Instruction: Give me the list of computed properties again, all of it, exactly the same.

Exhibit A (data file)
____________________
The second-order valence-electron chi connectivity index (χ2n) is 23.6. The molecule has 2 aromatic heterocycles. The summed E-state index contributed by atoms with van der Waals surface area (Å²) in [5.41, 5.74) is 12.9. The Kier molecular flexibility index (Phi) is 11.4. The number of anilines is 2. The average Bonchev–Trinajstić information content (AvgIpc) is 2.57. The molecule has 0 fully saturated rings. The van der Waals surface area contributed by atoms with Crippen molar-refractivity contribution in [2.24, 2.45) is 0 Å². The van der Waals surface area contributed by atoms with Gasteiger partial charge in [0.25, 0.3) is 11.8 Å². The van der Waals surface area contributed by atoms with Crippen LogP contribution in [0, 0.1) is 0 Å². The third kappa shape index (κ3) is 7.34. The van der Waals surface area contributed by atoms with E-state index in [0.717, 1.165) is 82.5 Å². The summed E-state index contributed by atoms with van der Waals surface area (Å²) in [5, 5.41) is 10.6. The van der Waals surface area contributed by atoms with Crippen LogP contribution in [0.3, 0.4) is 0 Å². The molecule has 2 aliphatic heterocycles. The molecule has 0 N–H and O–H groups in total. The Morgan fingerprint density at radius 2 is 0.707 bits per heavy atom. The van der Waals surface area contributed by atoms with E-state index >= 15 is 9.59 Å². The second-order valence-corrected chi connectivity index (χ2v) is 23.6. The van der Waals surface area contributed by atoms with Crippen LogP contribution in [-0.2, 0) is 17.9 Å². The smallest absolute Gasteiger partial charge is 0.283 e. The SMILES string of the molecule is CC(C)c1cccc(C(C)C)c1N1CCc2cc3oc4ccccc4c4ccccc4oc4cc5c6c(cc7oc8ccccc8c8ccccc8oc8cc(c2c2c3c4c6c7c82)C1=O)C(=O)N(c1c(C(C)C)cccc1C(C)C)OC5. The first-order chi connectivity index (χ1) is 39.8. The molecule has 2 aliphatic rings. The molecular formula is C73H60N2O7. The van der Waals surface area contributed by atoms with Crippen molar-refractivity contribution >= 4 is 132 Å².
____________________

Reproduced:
The second-order valence-electron chi connectivity index (χ2n) is 23.6. The molecule has 2 aromatic heterocycles. The summed E-state index contributed by atoms with van der Waals surface area (Å²) in [5.41, 5.74) is 12.9. The Kier molecular flexibility index (Phi) is 11.4. The number of anilines is 2. The average Bonchev–Trinajstić information content (AvgIpc) is 2.57. The molecule has 0 fully saturated rings. The van der Waals surface area contributed by atoms with Crippen molar-refractivity contribution in [2.24, 2.45) is 0 Å². The van der Waals surface area contributed by atoms with Gasteiger partial charge in [0.25, 0.3) is 11.8 Å². The van der Waals surface area contributed by atoms with Crippen LogP contribution in [0, 0.1) is 0 Å². The third kappa shape index (κ3) is 7.34. The van der Waals surface area contributed by atoms with E-state index in [0.717, 1.165) is 82.5 Å². The summed E-state index contributed by atoms with van der Waals surface area (Å²) in [5, 5.41) is 10.6. The van der Waals surface area contributed by atoms with Crippen LogP contribution in [0.3, 0.4) is 0 Å². The molecule has 2 aliphatic heterocycles. The molecule has 0 N–H and O–H groups in total. The Morgan fingerprint density at radius 2 is 0.707 bits per heavy atom. The van der Waals surface area contributed by atoms with E-state index >= 15 is 9.59 Å². The second-order valence-corrected chi connectivity index (χ2v) is 23.6. The van der Waals surface area contributed by atoms with Crippen LogP contribution in [-0.2, 0) is 17.9 Å². The smallest absolute Gasteiger partial charge is 0.283 e. The SMILES string of the molecule is CC(C)c1cccc(C(C)C)c1N1CCc2cc3oc4ccccc4c4ccccc4oc4cc5c6c(cc7oc8ccccc8c8ccccc8oc8cc(c2c2c3c4c6c7c82)C1=O)C(=O)N(c1c(C(C)C)cccc1C(C)C)OC5. The first-order chi connectivity index (χ1) is 39.8. The molecule has 2 aliphatic rings. The molecular formula is C73H60N2O7. The van der Waals surface area contributed by atoms with Crippen molar-refractivity contribution >= 4 is 132 Å².